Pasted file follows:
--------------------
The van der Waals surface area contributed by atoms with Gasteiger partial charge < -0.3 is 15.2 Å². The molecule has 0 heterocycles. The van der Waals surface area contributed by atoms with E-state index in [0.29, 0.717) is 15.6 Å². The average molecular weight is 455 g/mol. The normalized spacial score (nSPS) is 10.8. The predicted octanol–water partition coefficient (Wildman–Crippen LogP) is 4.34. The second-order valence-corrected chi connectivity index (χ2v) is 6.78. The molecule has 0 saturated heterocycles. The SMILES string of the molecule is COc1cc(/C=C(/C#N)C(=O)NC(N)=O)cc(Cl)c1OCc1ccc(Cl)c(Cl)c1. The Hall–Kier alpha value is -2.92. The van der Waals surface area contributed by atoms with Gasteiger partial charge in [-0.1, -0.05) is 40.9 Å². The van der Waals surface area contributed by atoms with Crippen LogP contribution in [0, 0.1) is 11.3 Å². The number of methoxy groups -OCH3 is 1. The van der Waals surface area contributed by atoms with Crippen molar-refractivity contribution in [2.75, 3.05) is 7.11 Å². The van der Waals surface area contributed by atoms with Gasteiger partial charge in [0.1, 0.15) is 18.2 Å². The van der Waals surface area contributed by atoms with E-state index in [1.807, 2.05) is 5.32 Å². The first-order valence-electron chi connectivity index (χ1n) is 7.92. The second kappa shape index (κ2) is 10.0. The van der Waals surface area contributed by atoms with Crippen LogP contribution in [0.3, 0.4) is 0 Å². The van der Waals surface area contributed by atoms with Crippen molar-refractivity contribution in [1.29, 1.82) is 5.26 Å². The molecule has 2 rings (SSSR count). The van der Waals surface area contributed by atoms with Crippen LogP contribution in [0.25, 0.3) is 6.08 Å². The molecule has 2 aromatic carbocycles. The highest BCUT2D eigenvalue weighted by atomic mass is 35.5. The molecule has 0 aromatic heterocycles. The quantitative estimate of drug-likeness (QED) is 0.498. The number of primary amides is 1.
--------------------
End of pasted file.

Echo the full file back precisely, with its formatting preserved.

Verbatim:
The van der Waals surface area contributed by atoms with Gasteiger partial charge < -0.3 is 15.2 Å². The molecule has 0 heterocycles. The van der Waals surface area contributed by atoms with E-state index in [0.29, 0.717) is 15.6 Å². The average molecular weight is 455 g/mol. The normalized spacial score (nSPS) is 10.8. The predicted octanol–water partition coefficient (Wildman–Crippen LogP) is 4.34. The second-order valence-corrected chi connectivity index (χ2v) is 6.78. The molecule has 0 saturated heterocycles. The SMILES string of the molecule is COc1cc(/C=C(/C#N)C(=O)NC(N)=O)cc(Cl)c1OCc1ccc(Cl)c(Cl)c1. The Hall–Kier alpha value is -2.92. The van der Waals surface area contributed by atoms with Gasteiger partial charge in [-0.1, -0.05) is 40.9 Å². The van der Waals surface area contributed by atoms with Crippen LogP contribution in [0, 0.1) is 11.3 Å². The number of methoxy groups -OCH3 is 1. The van der Waals surface area contributed by atoms with Crippen molar-refractivity contribution in [2.75, 3.05) is 7.11 Å². The van der Waals surface area contributed by atoms with Gasteiger partial charge in [0.1, 0.15) is 18.2 Å². The van der Waals surface area contributed by atoms with E-state index in [1.807, 2.05) is 5.32 Å². The first-order valence-electron chi connectivity index (χ1n) is 7.92. The second kappa shape index (κ2) is 10.0. The van der Waals surface area contributed by atoms with Crippen LogP contribution in [0.3, 0.4) is 0 Å². The van der Waals surface area contributed by atoms with Crippen molar-refractivity contribution in [1.29, 1.82) is 5.26 Å². The molecule has 2 rings (SSSR count). The van der Waals surface area contributed by atoms with Crippen LogP contribution in [0.25, 0.3) is 6.08 Å². The molecule has 2 aromatic carbocycles. The highest BCUT2D eigenvalue weighted by atomic mass is 35.5. The molecule has 0 aromatic heterocycles. The quantitative estimate of drug-likeness (QED) is 0.498. The number of primary amides is 1.